How to look for records of... British Army soldiers in service after 1945

How can I view the records covered in this guide?

How many are online?

  • Some

This is a guide to finding records of soldiers who served with the British Army after the end of the Second World War. The ranks covered include Private, Lance Corporal, Corporal, Sergeant, and Warrant Officer – but not commissioned officer ranks.

Though we hold some service records for soldiers who served after 1945, all service records after 1963, when National Service came to an end in the United Kingdom, are still held by the Ministry of Defence (MOD).

How to get started

To uncover details of a soldier’s service you should begin by searching for the following three types of records:

  • Service records: Usually the most detailed record of a soldier’s time in the army. From 1963 these records are still held by the MOD (see below).
  • Medal and honours records: Most soldiers were issued with campaign medals awarded for service during conflict. Campaign medal records are with the MOD’s Medal Office. Some soldiers were also awarded medals for acts of gallantry and meritorious service (see below).
  • Unit historical records: Records of units rather than specific soldiers. You will need to know which unit, often a battalion, a soldier served with to effectively search these records; in most records only officers are mentioned by name.

Abbreviations and acronyms used in the records

Many of the records covered in this guide contain a lot of obscure military abbreviations and acronyms and can be hard to decipher as a result. There are, however, some resources available online and at our library in Kew that can help you to interpret them.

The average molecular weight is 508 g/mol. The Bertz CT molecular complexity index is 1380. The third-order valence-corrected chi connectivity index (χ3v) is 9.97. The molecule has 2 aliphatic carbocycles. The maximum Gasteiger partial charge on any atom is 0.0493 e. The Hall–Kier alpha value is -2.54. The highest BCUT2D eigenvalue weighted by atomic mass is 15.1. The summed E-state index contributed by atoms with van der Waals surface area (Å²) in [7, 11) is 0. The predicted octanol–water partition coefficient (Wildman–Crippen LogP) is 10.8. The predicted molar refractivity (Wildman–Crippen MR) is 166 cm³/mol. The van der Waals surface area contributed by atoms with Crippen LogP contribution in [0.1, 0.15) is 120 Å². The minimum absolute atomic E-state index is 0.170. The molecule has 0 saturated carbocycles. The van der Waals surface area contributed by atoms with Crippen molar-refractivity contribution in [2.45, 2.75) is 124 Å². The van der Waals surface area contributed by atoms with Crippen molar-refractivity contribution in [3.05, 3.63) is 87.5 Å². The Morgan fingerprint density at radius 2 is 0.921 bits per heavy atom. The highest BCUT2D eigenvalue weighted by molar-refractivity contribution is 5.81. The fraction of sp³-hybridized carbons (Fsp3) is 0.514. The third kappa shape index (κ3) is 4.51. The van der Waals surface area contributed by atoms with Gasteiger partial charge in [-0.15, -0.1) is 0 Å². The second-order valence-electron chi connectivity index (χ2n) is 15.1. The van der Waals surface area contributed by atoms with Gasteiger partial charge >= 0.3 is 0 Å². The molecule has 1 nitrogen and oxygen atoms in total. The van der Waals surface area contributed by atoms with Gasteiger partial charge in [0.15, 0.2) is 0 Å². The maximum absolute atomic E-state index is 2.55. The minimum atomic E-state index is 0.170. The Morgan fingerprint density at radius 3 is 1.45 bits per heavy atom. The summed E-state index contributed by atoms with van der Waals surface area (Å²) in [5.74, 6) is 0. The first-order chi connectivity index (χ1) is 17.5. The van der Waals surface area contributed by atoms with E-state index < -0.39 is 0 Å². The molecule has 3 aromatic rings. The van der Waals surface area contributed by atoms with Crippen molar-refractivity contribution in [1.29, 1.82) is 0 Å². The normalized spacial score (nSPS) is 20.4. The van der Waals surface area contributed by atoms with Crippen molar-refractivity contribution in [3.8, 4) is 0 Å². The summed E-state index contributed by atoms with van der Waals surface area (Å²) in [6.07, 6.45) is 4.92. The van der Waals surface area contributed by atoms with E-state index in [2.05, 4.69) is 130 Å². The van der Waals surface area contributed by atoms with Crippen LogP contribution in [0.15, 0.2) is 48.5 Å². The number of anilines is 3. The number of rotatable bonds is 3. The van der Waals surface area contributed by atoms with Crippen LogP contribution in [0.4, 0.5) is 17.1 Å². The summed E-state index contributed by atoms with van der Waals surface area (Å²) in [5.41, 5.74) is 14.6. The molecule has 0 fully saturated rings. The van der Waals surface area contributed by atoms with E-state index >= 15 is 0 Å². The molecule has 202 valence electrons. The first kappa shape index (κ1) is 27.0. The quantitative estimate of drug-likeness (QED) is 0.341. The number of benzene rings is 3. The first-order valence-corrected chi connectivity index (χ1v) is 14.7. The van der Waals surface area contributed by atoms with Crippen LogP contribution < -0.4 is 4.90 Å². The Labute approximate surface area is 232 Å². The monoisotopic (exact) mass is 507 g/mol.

This official list of MOD Acronyms and Abbreviations published on the GOV.UK site contains thousands of terms in current use, many of them unchanged for decades. The following books are available at our library in Kew:

Service records

A service record is usually the most detailed record of a soldier’s time in the army. The types of documents that are most commonly found within service records are:

  • Attestation forms – documents signed when first recruited or upon transfer between units
  • Statement of service – outlining an individual’s postings whilst in service
  • Discharge forms – issued when a soldier left the regiment
  • Supporting correspondence of a wide variety

Service records up to 1963

The vast scale of the recent transfer of British Army service records from the MOD to The National Archives means that only a small proportion are searchable in our catalogue or viewable in our reading rooms, though this number is steadily increasing. To locate a service record dating up to 1963, follow these steps:

Step 1: Search our catalogue by surname, service number or date of birth or by a combination of any of these using the search box below. If you locate a document reference whose description matches the details you are looking for, you can request a copy of the record directly from the catalogue.

Step 2: If you are unable to find a record at Step 1, submit a a Freedom of Information (FOI) application to request a search for and access to the record using one of the following three forms (charges may apply): 

Form 1: Request your own service record (or the record of another living person on their behalf)

Form 2: Request someone else’s service record where the individual is known to be or is presumed dead

Form 3: Request someone else’s service record where the individual is presumed living

Service records from 1963 onwards

Service records for service since 1963 remain in the custody of the Ministry of Defence and are accessible only to the service personnel themselves or their next of kin. Consult GOV.UK to find out more.

Scots Guards regiment